Egypt Lakes, 24-29 Jul 2022

Opinion:

A stunning area that showcases the grandeur and beauty of the Canadian Rockies, with many beautiful lakes and expansive views, not to mention the sheer profusion of flowers. Allow several days (minimum 3-5) in order to get the most out of exploring this area. Our six-day itinerary is not the easiest, given the big climbs on the first and last days, although we thoroughly enjoyed experiencing the trails in both directions. For such a popular destination, we spent most of our time alone on the trail so don’t be put off by reports of it being crowded. But – and there’s always a but – the mosquitoes at this time of year can be numerous and hungry, which may put a serious dent in your enjoyment.

Fact

Start planning early! Getting reservations at the backcountry campgrounds required joining the hordes of other hopefuls early on a January morning. Check the Parks Canada website (or social media) for the opening dates for reservations. We based our itinerary on a trip description in Don’t Waste Your Time in the Canadian Rockies by Craig and Kathy Copeland. Unfortunately with only a single car we couldn’t do the “through-hike” version they describe but to be honest we didn’t mind retracing our steps as the hiking was so good. Of course, national park entry fees apply: given the length of this trip, an annual pass was the best value for us.

The trailhead parking at Vista Lake was smaller than I remembered and filled up quickly. I didn’t like the idea of leaving our car at the roadside for a week (officially it’s illegal anyway), so I was glad to squeeze into a spot between a couple of badly-parked cars. (Ten minutes later and there would have been no space for us at all.) Surprisingly, there was no outhouse at the trailhead.

Trail conditions
The trails were mostly in great shape, and we were pleasantly surprised to find how narrow they were in many places, often just single-track. A few areas suffered badly from braiding, undoubtedly the muddiest ones. Thankfully the trail was dry for our visit with very little mud, just a few patches between Shadow Lake and Haiduk Creek. The upper portion of the first/last section from/to Vista Lake was quite steep with a loose gravelly surface. The Redearth Pass trail was surprisingly faint, and it wasn’t obvious when we joined from the Talc Lake trail. The worst section was between Shadow Lake and the crossing of Haiduk Creek which was uneven, rooty, and muddy. But that was definitely the exception as most trails were a joy to hike.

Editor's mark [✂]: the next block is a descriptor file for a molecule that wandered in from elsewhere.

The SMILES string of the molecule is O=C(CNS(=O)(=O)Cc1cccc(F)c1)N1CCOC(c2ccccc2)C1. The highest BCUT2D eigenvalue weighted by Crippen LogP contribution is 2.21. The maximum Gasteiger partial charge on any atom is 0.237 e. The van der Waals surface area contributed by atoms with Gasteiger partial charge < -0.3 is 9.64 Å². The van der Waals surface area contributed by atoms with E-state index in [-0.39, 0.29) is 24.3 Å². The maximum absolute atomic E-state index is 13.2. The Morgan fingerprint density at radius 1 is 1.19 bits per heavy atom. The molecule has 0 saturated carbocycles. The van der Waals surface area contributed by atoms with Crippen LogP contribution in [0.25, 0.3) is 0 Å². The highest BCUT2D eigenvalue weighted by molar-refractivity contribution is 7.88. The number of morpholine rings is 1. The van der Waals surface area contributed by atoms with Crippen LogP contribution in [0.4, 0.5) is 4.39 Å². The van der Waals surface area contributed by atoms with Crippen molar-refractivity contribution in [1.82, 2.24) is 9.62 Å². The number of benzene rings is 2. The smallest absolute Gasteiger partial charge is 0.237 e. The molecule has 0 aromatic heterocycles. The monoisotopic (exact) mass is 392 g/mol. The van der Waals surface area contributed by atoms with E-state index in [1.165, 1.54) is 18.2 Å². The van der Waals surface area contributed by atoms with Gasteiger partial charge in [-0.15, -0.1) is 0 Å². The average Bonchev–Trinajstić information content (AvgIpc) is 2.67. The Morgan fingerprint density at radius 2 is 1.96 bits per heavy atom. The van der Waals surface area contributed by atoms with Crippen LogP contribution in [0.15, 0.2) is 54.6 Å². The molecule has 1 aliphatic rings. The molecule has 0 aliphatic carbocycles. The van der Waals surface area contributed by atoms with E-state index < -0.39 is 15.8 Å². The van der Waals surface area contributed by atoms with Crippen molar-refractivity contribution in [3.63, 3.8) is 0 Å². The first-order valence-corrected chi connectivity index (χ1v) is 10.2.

We encountered a significant number of fallen trees between Twin Lakes and Shadow Lake. Thankfully, Parks Canada work crews began the job of clearing them on the day we hiked out. A single fallen tree on the shoreline trail at Haiduk Lake required a short detour into the forest – pay close attention when heading northbound as the way into the forest is hard to spot. Other than that, the trails were clear of deadfall (the section between Sunshine Meadows and Simpson Pass had recently been cleared by park crews).

Most creeks had good bridges for crossing. The exceptions were: the outlet from Scarab Lake where we had to pick our way over a sketchy log (I understand there used to be a bridge there but it is no more), the outlet creek from Upper Twin Lake just had stepping stones, while the outlets from Pharaoh and Black Rock Lakes required careful rock-hopping over slick boulders. At other times of year I expect the water level to be lower which would make these crossings much easier. One other creek without a bridge was one flowing in to Haiduk Lake. Thankfully it was shallow and easy to step across on rocks and small logs.

Be aware that the unofficial trails and routes near Healy Pass and Sunshine Meadows listed on crowd-sourced maps (and in many hiking/mapping apps) have been closed by Parks Canada to protect the sensitive alpine environment (and improve grizzly bear habitat). Check the Banff National Park website for which trails are open and cross-reference with maps and apps before planning your trip. There were a couple of signs warning of the steep $25,000 fines if caught ignoring the closures. We had plans to hike a few of these but in the end decided not to risk it and we stuck to the official trails.

Camping
We camped at the Shadow Lake and Egypt Lake campgrounds. Both had numbered and well-defined tent pads with a bed of bark chips that was dry and comfortable. Despite their size, they were only just big enough to comfortable house a two-person tent (such as our MSR Hubba Hubba NX). Shadow Lake had 5 sites and Egypt Lake 15. Each campground had metal food lockers which were numbered so you know which locker is yours. Nice! The outhouse at Shadow Lake was, um, full (despite the appearance of a new-looking structure); those at Egypt Lake were the replaceable barrels that Parks Canada flies in and out.